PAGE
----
Layer V shows another interval marked by increasing climate aridity and the dominance of grass steppes. As stated by the above-cited authors, the climate at the time that layer V was functioning was even dryer than during the formation of layer VI. That is confirmed by our data on the layer V composition, was formed during early Pit-Grave culture (the Early Bronze Age), in the range from 3800–3360 BC, according to the dates obtained on archeological materials (Morgunova et al., 2016b). As follows from the above, the maximum of aridity coincided with the Atlantic optimum.

It follows from the above that the Atlantic period of the Holocene was mostly characterized by arid environments; the peak of aridity fell on the early Bronze Age, the time of the early (Repino) stage of the Yamnaya culture in the Cis-Ural steppes. The Subboreal and Subatlantic periods were relatively colder and more humid, though short episodes of aridity could occur and some of them happened to be recorded in the sequence under study.

The reconstructed history of the climate changes in the Cis-Ural steppes during three intervals of the Holocene is in a good agreement with the results obtained in other regions. According to Alexandrovskiy (1996, 2000; Alexandrovskiy et al., 1999, 2004), the Atlantic period was the most arid one in the south of Russia, the subsequent intervals being comparatively wetter and colder. The extreme aridity was recorded on the Ukraine territory at the final Atlantic period, a few less arid chrono-intervals having been identified over the entire period (Kotova, 2009).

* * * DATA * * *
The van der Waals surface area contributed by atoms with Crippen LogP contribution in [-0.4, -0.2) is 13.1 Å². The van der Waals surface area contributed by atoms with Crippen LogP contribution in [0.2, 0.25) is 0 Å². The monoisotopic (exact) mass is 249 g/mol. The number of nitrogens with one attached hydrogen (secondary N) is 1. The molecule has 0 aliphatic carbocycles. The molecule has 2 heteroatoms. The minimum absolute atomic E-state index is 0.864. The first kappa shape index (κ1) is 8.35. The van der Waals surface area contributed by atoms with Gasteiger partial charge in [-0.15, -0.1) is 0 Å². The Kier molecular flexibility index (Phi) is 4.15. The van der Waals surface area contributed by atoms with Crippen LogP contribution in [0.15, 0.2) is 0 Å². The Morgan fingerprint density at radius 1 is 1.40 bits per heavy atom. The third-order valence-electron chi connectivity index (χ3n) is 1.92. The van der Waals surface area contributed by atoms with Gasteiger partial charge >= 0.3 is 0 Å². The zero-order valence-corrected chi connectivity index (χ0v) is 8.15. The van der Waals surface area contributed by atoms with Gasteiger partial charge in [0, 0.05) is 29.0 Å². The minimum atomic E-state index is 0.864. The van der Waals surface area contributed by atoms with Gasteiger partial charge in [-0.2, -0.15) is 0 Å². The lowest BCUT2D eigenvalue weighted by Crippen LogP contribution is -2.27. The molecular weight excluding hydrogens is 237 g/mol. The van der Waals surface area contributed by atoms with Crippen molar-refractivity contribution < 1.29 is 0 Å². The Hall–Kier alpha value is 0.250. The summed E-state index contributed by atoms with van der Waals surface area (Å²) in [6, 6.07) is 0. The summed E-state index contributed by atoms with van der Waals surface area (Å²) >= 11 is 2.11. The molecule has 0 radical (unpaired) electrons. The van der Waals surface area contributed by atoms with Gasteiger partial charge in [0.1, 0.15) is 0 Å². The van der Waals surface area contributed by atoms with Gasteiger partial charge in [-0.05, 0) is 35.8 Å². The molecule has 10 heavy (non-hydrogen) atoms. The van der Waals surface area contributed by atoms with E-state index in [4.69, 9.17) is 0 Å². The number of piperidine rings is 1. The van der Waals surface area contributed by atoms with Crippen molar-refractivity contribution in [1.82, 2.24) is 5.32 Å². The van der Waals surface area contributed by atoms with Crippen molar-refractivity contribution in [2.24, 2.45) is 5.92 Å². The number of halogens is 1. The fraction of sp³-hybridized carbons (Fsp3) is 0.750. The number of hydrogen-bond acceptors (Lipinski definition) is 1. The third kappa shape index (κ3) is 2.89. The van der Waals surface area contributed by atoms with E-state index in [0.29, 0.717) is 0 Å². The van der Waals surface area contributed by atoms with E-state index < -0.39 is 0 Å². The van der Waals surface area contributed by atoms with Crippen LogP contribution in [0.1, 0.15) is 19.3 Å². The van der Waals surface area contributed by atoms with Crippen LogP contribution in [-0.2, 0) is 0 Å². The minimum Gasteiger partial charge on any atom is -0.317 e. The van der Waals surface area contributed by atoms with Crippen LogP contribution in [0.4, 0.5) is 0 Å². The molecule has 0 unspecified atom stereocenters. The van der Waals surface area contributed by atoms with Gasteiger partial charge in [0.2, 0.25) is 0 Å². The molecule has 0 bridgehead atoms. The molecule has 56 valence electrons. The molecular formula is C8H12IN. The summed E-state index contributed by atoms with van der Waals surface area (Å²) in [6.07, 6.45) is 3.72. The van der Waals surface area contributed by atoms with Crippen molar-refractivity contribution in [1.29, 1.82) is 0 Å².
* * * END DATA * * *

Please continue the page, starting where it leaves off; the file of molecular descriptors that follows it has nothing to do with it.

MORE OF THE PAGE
There are, however, other schemes of climate fluctuations in the central part of the Russian steppe zone; a few of them consider the Atlantic period to be humid, or even the most humid, as compared with the second half of the Holocene (Ivanov, 1992; Demkin, 1997). Also acceptable is a scenario of climatic fluctuations occurring at different times in different regions (Chendev et al., 2010). Further investigations and accumulation of empirical data would help to gain a better insight into the problem.


The ancient people inhabited the place from 5000 to 4000 BC (actually throughout the Atlantic period), when the place was not subjected to flooding. At the time of human habitation, the climate was mostly arid. Paleosols of that time are attributable to the Kastanozems (Endosalic Protosodic). They developed under grass (or herb and grass) steppes. The peak of aridity falls on the final Atlantic period. At the end of Eneolithic epoch (the fifth millennium BC) and in the Early Bronze Age (the fourth millennium BC) there were short-term but violent floods, which forced people to leave the habitable place.